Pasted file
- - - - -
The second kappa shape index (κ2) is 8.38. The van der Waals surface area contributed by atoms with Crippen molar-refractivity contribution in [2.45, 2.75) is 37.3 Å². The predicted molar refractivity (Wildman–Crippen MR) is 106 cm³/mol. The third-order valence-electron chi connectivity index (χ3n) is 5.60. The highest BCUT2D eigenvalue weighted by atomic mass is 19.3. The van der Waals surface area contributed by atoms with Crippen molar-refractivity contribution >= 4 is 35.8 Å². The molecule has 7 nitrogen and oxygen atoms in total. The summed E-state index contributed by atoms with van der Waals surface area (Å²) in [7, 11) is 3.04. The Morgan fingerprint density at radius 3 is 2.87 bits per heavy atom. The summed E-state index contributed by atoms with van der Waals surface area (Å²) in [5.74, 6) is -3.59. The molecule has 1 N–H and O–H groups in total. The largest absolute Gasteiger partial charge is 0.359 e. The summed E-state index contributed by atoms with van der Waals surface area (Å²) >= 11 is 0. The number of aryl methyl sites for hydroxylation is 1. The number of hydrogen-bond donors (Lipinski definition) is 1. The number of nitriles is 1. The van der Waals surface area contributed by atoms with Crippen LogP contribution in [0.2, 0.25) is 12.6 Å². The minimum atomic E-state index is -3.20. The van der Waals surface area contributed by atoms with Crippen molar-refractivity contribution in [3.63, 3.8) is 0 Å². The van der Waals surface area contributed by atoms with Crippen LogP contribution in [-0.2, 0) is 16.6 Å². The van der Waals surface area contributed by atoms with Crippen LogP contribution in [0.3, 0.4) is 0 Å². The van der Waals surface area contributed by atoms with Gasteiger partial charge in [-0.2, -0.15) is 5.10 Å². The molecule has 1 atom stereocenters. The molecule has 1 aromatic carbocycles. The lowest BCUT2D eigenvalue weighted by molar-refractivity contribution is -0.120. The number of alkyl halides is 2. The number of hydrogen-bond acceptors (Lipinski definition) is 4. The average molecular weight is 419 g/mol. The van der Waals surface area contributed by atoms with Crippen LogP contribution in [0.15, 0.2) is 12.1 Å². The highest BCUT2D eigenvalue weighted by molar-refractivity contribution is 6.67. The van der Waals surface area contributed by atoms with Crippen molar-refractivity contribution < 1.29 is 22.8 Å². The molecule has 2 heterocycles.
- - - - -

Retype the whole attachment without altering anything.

The second kappa shape index (κ2) is 8.38. The van der Waals surface area contributed by atoms with Crippen molar-refractivity contribution in [2.45, 2.75) is 37.3 Å². The predicted molar refractivity (Wildman–Crippen MR) is 106 cm³/mol. The third-order valence-electron chi connectivity index (χ3n) is 5.60. The highest BCUT2D eigenvalue weighted by atomic mass is 19.3. The van der Waals surface area contributed by atoms with Crippen molar-refractivity contribution >= 4 is 35.8 Å². The molecule has 7 nitrogen and oxygen atoms in total. The summed E-state index contributed by atoms with van der Waals surface area (Å²) in [7, 11) is 3.04. The Morgan fingerprint density at radius 3 is 2.87 bits per heavy atom. The summed E-state index contributed by atoms with van der Waals surface area (Å²) in [5.74, 6) is -3.59. The molecule has 1 N–H and O–H groups in total. The largest absolute Gasteiger partial charge is 0.359 e. The summed E-state index contributed by atoms with van der Waals surface area (Å²) >= 11 is 0. The number of aryl methyl sites for hydroxylation is 1. The number of hydrogen-bond donors (Lipinski definition) is 1. The number of nitriles is 1. The van der Waals surface area contributed by atoms with Crippen LogP contribution in [0.2, 0.25) is 12.6 Å². The minimum atomic E-state index is -3.20. The van der Waals surface area contributed by atoms with Crippen molar-refractivity contribution in [3.63, 3.8) is 0 Å². The van der Waals surface area contributed by atoms with Crippen LogP contribution in [-0.2, 0) is 16.6 Å². The van der Waals surface area contributed by atoms with Crippen LogP contribution in [0.3, 0.4) is 0 Å². The van der Waals surface area contributed by atoms with Gasteiger partial charge in [-0.2, -0.15) is 5.10 Å². The molecule has 1 atom stereocenters. The molecule has 1 aromatic carbocycles. The lowest BCUT2D eigenvalue weighted by molar-refractivity contribution is -0.120. The number of alkyl halides is 2. The number of hydrogen-bond acceptors (Lipinski definition) is 4. The average molecular weight is 419 g/mol. The van der Waals surface area contributed by atoms with Crippen LogP contribution in [0.15, 0.2) is 12.1 Å². The highest BCUT2D eigenvalue weighted by molar-refractivity contribution is 6.67. The van der Waals surface area contributed by atoms with Crippen molar-refractivity contribution < 1.29 is 22.8 Å². The molecule has 2 heterocycles.